The Romans did not possess a word of affirmation—a ‘yes’ that stands alone. Instead, they used one of two ways to express a positive answer to a question.
1. The first is to repetition the verb of the question, which implies affirmation.
Do you sing?—I sing: canisne?—canō.
Does your father jog?—Indeed, he does: currit parēns?—currit.
This repetition is particular useful with double questions, where it allows the respondent to clearly choose one of the two (or few) options.
Did you see it, or are you repeating something you have heard?—I saw it myself: vīdistī an dē audītō nūntiās?—egomet vīdī.
2. There are a number of places where this would get awkward, so the Romans have a variety of affirmative adverbs to replace the repeated verb.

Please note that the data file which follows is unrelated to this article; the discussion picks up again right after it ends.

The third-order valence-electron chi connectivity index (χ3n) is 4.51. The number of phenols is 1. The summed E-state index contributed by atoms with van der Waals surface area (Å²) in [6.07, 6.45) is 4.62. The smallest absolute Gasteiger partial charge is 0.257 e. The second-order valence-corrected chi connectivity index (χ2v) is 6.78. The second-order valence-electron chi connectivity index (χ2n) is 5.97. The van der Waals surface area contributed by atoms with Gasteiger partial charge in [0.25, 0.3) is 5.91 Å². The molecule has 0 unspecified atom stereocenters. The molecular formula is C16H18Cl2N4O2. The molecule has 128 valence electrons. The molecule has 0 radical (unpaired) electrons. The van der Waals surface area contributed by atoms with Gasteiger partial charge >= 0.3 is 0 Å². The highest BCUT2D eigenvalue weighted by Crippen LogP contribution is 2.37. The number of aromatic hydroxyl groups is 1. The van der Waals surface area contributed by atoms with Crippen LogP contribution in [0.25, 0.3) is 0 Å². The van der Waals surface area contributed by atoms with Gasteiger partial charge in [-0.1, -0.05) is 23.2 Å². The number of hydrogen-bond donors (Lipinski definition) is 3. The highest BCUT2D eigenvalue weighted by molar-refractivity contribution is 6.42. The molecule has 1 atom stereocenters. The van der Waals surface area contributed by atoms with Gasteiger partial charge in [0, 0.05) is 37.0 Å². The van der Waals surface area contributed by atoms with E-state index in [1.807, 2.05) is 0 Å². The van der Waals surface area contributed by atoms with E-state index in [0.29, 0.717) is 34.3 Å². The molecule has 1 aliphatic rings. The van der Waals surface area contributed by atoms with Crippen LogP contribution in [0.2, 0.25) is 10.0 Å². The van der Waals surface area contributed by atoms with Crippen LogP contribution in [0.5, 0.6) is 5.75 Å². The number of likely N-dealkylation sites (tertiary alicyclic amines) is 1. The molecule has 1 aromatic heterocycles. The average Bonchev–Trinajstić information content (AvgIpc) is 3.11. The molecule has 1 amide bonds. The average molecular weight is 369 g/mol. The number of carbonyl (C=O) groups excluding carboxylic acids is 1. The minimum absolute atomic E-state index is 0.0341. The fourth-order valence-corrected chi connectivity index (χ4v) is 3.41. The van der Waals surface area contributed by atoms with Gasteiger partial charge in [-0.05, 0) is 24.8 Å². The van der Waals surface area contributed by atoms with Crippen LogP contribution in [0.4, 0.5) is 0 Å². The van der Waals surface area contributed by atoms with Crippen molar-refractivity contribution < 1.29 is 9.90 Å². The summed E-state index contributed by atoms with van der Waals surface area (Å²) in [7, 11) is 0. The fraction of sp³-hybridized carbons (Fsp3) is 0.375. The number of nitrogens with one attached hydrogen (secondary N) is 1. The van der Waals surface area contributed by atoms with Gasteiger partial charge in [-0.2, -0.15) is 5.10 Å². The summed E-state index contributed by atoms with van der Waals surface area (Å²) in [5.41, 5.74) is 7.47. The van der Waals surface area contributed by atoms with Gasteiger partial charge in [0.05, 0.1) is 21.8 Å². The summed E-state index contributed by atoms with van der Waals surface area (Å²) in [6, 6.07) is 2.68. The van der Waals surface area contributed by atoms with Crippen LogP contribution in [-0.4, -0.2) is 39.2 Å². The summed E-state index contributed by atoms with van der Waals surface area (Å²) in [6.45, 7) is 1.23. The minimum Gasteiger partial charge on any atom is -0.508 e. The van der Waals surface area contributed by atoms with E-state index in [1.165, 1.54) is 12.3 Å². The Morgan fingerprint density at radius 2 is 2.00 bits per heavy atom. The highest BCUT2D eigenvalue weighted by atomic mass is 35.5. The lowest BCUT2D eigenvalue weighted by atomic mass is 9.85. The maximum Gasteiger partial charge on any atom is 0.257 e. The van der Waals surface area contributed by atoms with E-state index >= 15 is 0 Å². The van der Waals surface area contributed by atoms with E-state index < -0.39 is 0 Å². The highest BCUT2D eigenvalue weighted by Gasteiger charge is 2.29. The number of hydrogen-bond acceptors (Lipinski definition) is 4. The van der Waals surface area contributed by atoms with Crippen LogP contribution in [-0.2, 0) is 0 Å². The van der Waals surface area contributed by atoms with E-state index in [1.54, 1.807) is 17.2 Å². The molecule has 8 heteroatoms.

Is her name Julia?—Yes it is: Iūlia eī nomen est?—nomen est. (awkward)
Is her name Julia?—Yes it is: Iūlia eī nomen est?—ita vērō.
There a set number of these adverbs, and they sometimes couple to form more emphatic responses.
vērō, in truth, true, no doubt
etiam, even so, yes
ita, thusly, yes
sānē, surely, no doubt
certē, certainly, unquestionably
factum, true, so it is
Each of these has a its own flavor. ‘Factum‘ would be appropriate for past completed actions (think faciō), ‘certē‘ works both to affirm and to dispel the double of the questioner, whereas ‘vērō‘ is more of a calm rejoinder. Some combinations:
ita vērō, certainly
ita est, it is so
sānē quidem, absolutely
Is she as gorgeous as they say?—oh yes. estne ut fertur in formā?—sānē.
Did you already take out the trash?—I did. stramenta exduxistī?—factum.
Is he really so selfish?—He sure is. estne vērō tantum egoisticus?—ita vērō.
The Essential AG: 336a, 337
If you readers out there know of any other standard Latin ‘yes’s feel free to add them below.